In linguistics, a speech community serves as a model for understanding differences among language users. In other words, the idea of a speech community rests on the assumption that people are influenced by their surroundings and that they develop or use language as a way to meet their needs in a particular community. For instance, if you want a cheesesteak in Philadelphia you need to know the proper way to order one: Do you want cheese? You’ve got three options: American, Provolone or Whiz. Do you want onions? Two options: “wit” or “widdout.” We all know what you’re here for so your order is simple: Type of Cheese + Wit or Widdout. Every Philadelphian knows this; it’s what makes us Philadelphians.

This makes sense, right? Now, let’s think about it on a personal level. How do you act and what kinds of things do you say when you’re around your friends? Do you speak the same way in front of your grandparents as you do with your friends? I, for one, would never begin a sentence with Omg, I was so drunk last night while speaking to any of my family members. If you are someone who speaks freely no matter whom you are with be it your mom, dad, boss, Great Aunt Betty or best friends Larry, Curly and Moe, then good for you. Maybe you truly know yourself or maybe you just have no concept of couth.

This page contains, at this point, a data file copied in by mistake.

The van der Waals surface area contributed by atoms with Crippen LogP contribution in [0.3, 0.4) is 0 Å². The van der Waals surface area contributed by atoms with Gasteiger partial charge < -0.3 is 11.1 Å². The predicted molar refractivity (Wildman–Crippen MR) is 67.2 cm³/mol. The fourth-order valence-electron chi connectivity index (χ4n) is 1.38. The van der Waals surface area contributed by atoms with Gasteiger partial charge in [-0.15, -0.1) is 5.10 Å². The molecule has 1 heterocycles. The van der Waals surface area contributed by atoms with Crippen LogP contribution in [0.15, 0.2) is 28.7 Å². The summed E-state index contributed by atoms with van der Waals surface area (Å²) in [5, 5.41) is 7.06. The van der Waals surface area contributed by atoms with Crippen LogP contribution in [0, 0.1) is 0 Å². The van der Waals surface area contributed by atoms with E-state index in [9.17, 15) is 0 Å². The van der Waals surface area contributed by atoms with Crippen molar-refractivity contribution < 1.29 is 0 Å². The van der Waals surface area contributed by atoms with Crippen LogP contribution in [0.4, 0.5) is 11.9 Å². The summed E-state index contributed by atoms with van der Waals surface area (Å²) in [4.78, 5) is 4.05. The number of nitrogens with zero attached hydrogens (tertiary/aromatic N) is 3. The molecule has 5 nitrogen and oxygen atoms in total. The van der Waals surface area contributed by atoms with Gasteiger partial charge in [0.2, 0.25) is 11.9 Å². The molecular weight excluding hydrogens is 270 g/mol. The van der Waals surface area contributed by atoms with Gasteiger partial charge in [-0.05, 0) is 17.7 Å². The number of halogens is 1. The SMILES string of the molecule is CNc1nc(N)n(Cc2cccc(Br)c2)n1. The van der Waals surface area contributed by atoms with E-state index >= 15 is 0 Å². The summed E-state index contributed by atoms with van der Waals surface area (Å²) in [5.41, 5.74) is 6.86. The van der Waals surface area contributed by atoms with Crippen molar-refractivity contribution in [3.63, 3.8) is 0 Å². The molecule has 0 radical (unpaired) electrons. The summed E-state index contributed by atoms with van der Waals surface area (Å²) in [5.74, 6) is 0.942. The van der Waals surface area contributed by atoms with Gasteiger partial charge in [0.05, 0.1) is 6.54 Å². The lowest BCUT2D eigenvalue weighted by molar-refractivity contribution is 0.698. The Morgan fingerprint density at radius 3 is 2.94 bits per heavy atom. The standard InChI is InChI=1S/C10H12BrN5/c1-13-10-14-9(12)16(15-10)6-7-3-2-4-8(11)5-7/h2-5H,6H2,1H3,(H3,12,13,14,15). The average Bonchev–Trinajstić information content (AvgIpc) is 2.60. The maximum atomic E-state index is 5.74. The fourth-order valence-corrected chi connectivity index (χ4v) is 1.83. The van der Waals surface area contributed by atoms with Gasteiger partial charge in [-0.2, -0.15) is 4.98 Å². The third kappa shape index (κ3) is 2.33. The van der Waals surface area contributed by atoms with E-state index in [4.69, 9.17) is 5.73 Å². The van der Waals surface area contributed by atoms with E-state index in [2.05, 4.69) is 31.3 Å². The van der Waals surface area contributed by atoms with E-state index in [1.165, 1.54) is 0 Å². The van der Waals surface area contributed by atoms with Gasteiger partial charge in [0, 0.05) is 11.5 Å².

For the rest of us, we are constantly and acutely aware of the situation we are in – tormentingly so. When I spend time with my college friends, I feel uneasily at home dressed in couture caught up-to-New York City-speed in the know about every event or newest best restaurant in the best city in the world! OMG I can’t believe you moved back to Philly when you could be here [going broke living in a shoebox] with us!!

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I’d like to think that that fancy version of myself is not who I am, but the truth is, it is. It’s as much a part of me as the me who wears yoga pants to the bar or the me who could frankly care less about what is going on in the world today. Just because I can’t pinpoint my true self doesn’t mean I’m not genuine because I am genuinely living in every moment, behaving in a style that is unique to me but simultaneously fits the situation at hand.

I’m probably the closest to who I am when I’m alone, but even then, who I am is never the same. There are days when I’m a master de-clutterer and days when I am utterly useless. The only consistency in my quest lies in the endless stream of thoughts that move with me. I wonder all the time – in the shower, on the couch watching TV, in bed before I fall asleep – about what kind of person I am, where I’ll be in 5 years, who I want to be, how I’m living my life. The thing is, I don’t have all of the answers and even when I happen to have some of the answers, they change like a hurricane that veers off its predicted path. Some would say that’s living without direction, but I say that’s living life to its fullest. It’s enough for me to do one thing every day that pushes the boundaries of my comfort zone in an effort to become the best version of me possible.

Who I am changes because I challenge myself, learn from my mistakes, and refuse to settle at complacency.